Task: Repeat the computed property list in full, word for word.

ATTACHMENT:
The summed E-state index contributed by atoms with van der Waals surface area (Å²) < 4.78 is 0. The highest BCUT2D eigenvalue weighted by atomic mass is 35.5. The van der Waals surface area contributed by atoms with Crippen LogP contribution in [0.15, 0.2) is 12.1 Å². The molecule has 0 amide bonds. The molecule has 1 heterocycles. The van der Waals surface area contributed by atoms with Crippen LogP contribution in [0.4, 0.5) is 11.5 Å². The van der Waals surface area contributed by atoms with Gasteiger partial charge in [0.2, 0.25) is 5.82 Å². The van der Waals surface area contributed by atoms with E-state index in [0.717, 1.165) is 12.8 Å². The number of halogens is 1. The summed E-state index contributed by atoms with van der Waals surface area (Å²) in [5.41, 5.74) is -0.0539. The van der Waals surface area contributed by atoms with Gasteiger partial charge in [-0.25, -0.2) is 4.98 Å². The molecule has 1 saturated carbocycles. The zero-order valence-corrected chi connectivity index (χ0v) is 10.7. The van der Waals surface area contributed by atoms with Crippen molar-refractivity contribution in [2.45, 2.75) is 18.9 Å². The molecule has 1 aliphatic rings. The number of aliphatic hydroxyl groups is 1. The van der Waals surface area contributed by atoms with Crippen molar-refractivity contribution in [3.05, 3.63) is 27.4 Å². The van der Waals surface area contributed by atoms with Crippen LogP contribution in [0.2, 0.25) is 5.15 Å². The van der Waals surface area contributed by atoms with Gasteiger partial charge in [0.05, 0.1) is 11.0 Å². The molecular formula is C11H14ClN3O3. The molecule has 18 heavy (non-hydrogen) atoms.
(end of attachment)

The summed E-state index contributed by atoms with van der Waals surface area (Å²) < 4.78 is 0. The highest BCUT2D eigenvalue weighted by atomic mass is 35.5. The van der Waals surface area contributed by atoms with Crippen LogP contribution in [0.15, 0.2) is 12.1 Å². The molecule has 0 amide bonds. The molecule has 1 heterocycles. The van der Waals surface area contributed by atoms with Crippen LogP contribution in [0.4, 0.5) is 11.5 Å². The van der Waals surface area contributed by atoms with Gasteiger partial charge in [0.2, 0.25) is 5.82 Å². The van der Waals surface area contributed by atoms with E-state index in [0.717, 1.165) is 12.8 Å². The number of halogens is 1. The summed E-state index contributed by atoms with van der Waals surface area (Å²) in [5.41, 5.74) is -0.0539. The van der Waals surface area contributed by atoms with Gasteiger partial charge in [-0.25, -0.2) is 4.98 Å². The molecule has 1 saturated carbocycles. The zero-order valence-corrected chi connectivity index (χ0v) is 10.7. The van der Waals surface area contributed by atoms with Crippen molar-refractivity contribution in [2.45, 2.75) is 18.9 Å². The molecule has 1 aliphatic rings. The number of aliphatic hydroxyl groups is 1. The van der Waals surface area contributed by atoms with Crippen molar-refractivity contribution in [3.05, 3.63) is 27.4 Å². The van der Waals surface area contributed by atoms with Crippen LogP contribution in [0.2, 0.25) is 5.15 Å². The van der Waals surface area contributed by atoms with Gasteiger partial charge in [0.05, 0.1) is 11.0 Å². The molecular formula is C11H14ClN3O3. The molecule has 18 heavy (non-hydrogen) atoms.